Home is where the hurt is
The Gravity of Lies introduces us to 16-year-old Skye, who is something of an old soul, even though she occupies the body of a teenager. Or maybe it's just that she's never really had the kind of carefree childhood that is considered "normal". Even though there are any number of troubled adults in this world who demonstrate that a secure childhood is not something to be taken for granted!
Nevertheless, Skye seems remarkably well-adjusted and kind, despite having been raised by an alcoholic mother who is anything but. When we meet her, she is living alone with her mother, after her maternal uncle Richard's death a few years previously.
As long as Uncle Richard was around, Skye's life wasn't too bad, because he gave her the nurturing environment that her mother never provided. As for Skye's absent father, she has no idea who he actually is...
Currently, Skye is desperately trying to find a measure of stability in the peripatetic lifestyle inflicted on her by her dysfunctional mother. Skye's mother Mary is paranoid and anxiety prone, and has serious problems with substance abuse.
Effectively the caretaker of her problematic mother, Skye is used to living with very little. She and her mother have been evicted more than once from the fleabag apartments in Los Angeles which they periodically rent. Lodgings, mind you, that Skye pays for with her occasional earnings as an actor doing bit parts. Because her mother refuses to work.
But now they have received an unexpected break—the chance to participate in a reality TV show about five teenagers and their parents, who will live together in a luxurious home and compete for the lead role in a network television series. While Skye looks forward to not worrying about sleeping in their car for a while, it remains to be seen whether she can pull off this reality TV gig without Mary ruining it for both of them.
The accommodations turn out to be five star quality, but Skye's main preoccupation with regard to participating in the show stems from her conviction that the organisers can help her to locate her father. A father whom she has not only never met, but actually knows nothing about.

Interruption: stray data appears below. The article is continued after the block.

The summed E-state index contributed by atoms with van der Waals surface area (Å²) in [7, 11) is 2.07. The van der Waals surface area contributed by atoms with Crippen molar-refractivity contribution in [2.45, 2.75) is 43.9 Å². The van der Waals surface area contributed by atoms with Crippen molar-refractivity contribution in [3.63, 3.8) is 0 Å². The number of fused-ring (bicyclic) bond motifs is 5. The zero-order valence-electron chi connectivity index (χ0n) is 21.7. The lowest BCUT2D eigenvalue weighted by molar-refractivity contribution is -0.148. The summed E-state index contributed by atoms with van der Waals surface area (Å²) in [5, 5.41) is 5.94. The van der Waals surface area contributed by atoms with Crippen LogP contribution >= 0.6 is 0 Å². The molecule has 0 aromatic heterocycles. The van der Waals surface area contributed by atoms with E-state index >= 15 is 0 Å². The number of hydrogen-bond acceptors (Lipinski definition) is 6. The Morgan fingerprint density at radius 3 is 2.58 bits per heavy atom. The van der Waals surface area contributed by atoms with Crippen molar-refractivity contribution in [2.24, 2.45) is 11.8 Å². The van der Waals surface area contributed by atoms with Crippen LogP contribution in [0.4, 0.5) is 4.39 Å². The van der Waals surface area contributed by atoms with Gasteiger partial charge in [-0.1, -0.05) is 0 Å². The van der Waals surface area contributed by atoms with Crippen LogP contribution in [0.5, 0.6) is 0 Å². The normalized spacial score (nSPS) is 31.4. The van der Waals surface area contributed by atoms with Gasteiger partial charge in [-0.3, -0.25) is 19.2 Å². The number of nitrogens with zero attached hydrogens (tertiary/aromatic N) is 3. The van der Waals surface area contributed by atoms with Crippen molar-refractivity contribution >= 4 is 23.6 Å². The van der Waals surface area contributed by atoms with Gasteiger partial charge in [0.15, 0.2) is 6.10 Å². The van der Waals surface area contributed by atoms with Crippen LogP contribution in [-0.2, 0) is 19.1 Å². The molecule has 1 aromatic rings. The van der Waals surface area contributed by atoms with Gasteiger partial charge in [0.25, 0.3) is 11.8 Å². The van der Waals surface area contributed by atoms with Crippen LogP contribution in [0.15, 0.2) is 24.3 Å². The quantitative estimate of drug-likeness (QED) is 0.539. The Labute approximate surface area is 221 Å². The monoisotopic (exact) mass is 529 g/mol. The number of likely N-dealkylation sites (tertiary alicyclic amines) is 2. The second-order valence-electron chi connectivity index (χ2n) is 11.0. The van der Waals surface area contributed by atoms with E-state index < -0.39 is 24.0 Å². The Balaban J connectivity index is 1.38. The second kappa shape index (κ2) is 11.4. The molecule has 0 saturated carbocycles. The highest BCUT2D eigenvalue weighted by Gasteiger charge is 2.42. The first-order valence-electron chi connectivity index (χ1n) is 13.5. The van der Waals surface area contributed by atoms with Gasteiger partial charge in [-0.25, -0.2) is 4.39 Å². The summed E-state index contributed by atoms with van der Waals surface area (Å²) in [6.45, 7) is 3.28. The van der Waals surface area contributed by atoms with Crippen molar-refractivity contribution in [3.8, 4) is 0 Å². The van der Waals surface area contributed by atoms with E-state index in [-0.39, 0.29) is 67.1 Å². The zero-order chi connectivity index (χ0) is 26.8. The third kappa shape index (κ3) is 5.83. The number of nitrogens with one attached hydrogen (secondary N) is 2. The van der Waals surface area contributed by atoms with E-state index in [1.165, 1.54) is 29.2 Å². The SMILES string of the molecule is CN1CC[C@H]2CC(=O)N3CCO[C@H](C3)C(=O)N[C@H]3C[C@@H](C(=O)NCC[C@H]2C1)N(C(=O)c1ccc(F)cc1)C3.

Her mysterious father is the focus of Skye's daydreams of escaping her miserable home life with Mary. But ignoring her repeated questions, Mary has always refused to tell Skye anything about him. And the teenager is terrified that her mother will find out that she has secretly made a deal with the producers of the show.
That plan doesn't turn out quite the way that she had envisaged. But Skye discovers that as some doors slam shut, others may unexpectedly open a crack.
Despite some parental shenanigans (and not just on the part of her own mother!), Skye forms an unexpected bond with some of the other kids she meets on the programme they are taping, and they all encourage her to seek out her father, no matter how things turn out.
Skye even meets Sebastian, a boy looking after the grandmother who raised him after his mother was killed, and realises that the hand you are dealt does not have to determine who you decide to become. So when a major twist emerges in the latter part of the storyline, she is able to find her way through it despite her disappointment.
This is a beautiful book about a teenager looking for the answers in life, the joys of found family, and the experience of love in its many forms—from stuffed monkeys and cute boys, to mama birds and friends for life—and everything else in between.
Farah Ghuznavi is a writer, translator and development worker. Her work has been published in 11 countries across Asia, Africa, Europe and the USA. Writer in Residence with Commonwealth Writers, she published a short story collection titled Fragments of Riversong (Daily Star Books, 2013), and edited the Lifelines anthology (Zubaan Books, 2012). She is currently working on her new short story collection and is on Instagram @farahghuznavi.